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Session [clear filter]
Monday, February 6
 

8:30am

Engaging Library Users in Collection Development
Collection development is often an exercise in anticipating user interests, but it can also be an active collaboration between librarians and library users through consultation, special projects, or a patron driven acquisitions process. The speakers in this session will present case studies demonstrating different ways librarians can work directly with library users to shape collections. Anne Trenholme will describe how the Ingalls Library at the Cleveland Museum of Art successfully petitioned for grant funding for working with new curatorial staff to ensure that the library supports their research interests. Caroline Dechert will present on how the library and curatorial staff work together to grow the artist files collection in the Bartlett Library at the Museum of International Folk Art. Deborah K. Ultan will explain how the zine collection at the Architecture and Landscape Architecture Library at the University of Minnesota offers a variety of opportunities for user engagement with the library. John Burns will detail his methods for working with faculty in the art department to collaborate on building the monographs collection in the Dixie State University Library. Expanding on the idea of working with faculty in a department, Laurel Bliss will explain how she worked with a new faculty member at San Diego State University to focus on developing the library’s collection of materials on a specific subject, in this case jewelry and metalworking. Finally, Jennifer H. Krivickas will outline how patron driven acquisitions is part of collaborative collection development in the Design, Architecture, Art, and Planning Library at the University of Cincinnati.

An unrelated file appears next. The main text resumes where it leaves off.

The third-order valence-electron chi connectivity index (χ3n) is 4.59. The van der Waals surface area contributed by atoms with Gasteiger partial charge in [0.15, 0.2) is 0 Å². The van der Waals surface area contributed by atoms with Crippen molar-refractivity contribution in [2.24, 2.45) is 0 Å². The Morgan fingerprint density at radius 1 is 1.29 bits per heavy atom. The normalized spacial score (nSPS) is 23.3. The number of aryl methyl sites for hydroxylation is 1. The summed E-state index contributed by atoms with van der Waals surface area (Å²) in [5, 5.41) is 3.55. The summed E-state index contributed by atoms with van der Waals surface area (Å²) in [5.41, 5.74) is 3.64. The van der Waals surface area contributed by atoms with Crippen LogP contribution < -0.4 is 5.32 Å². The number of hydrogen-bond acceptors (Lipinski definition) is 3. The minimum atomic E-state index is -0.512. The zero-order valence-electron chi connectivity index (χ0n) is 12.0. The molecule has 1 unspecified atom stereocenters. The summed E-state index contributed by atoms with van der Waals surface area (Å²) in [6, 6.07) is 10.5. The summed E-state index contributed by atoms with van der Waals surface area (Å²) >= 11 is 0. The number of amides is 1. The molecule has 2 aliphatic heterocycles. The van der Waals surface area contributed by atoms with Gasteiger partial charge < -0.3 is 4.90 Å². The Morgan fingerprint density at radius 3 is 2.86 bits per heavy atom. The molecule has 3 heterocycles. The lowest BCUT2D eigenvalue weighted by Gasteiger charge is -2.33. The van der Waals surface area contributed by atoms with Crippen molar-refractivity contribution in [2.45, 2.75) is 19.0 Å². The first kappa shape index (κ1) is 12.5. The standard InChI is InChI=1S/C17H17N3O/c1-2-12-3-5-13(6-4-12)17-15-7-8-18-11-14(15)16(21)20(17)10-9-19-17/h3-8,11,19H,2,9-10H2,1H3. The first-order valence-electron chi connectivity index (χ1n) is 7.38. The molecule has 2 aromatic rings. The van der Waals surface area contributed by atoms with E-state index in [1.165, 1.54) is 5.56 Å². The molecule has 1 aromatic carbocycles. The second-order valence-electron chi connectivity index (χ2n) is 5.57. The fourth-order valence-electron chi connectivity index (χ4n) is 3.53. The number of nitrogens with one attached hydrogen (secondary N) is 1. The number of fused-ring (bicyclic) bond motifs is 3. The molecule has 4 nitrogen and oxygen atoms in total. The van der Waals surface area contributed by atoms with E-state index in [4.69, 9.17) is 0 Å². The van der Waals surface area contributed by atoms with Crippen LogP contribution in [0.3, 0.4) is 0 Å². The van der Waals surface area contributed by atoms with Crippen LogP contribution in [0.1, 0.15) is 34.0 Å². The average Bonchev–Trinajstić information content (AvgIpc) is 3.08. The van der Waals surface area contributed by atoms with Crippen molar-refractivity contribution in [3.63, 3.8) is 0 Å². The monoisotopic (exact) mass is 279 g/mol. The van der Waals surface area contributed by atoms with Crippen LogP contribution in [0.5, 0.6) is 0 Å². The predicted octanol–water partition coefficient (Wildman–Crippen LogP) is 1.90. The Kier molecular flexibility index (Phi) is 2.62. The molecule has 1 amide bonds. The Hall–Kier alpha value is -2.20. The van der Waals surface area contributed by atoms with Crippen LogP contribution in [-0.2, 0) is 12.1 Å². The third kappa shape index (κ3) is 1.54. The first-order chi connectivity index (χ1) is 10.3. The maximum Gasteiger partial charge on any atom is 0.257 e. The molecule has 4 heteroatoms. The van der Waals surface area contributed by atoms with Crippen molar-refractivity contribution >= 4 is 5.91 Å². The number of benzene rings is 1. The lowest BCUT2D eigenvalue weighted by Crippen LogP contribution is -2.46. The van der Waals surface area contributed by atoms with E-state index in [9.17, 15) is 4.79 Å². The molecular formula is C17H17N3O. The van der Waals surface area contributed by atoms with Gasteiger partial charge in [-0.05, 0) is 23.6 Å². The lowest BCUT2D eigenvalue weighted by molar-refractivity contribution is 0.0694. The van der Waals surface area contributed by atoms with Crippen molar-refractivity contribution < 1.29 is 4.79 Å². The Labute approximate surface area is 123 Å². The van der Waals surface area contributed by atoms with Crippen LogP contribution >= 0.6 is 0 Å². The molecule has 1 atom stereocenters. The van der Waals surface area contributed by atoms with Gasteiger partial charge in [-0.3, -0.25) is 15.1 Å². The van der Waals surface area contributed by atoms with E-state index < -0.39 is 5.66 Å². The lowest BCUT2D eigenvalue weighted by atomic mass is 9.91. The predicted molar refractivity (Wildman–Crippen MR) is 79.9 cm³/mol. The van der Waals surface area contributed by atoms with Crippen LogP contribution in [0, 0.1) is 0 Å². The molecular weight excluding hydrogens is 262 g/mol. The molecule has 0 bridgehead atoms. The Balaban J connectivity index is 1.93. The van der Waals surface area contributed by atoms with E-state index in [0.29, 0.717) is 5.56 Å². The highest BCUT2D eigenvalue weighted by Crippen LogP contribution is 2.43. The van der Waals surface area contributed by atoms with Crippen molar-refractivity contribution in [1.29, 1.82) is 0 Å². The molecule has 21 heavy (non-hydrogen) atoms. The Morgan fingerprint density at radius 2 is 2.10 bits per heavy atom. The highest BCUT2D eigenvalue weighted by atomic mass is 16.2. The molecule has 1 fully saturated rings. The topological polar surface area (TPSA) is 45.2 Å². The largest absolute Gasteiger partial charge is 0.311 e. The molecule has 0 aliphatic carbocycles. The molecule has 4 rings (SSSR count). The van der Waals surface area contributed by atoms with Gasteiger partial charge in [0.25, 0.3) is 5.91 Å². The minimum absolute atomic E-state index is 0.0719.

Laurel Bliss, Fine Arts Librarian, San Diego State University
John Burns, Reference and Instruction Librarian, Dixie State University
Caroline Dechert, Librarian and Archivist, Bartlett Library, Museum of International Folk Art
Jennifer H. Krivickas, Assistant Vice President for Integrated Research; Head, Design, Architecture, Art, and Planning Library; Instructor, DAAP Schools of Design & Art, University of Cincinnati
Anne Trenholme, Acquisitions and Collection Development Librarian, Ingalls Library and Archives, Cleveland Museum of Art
Deborah K. Ultan, Arts & Architecture Librarian, University of Minnesota

Moderators
avatar for Amy Trendler

Amy Trendler

Architecture Librarian, Ball State University
Architecture Librarian, Ball State University

Speakers
avatar for Laurel Bliss

Laurel Bliss

San Diego State University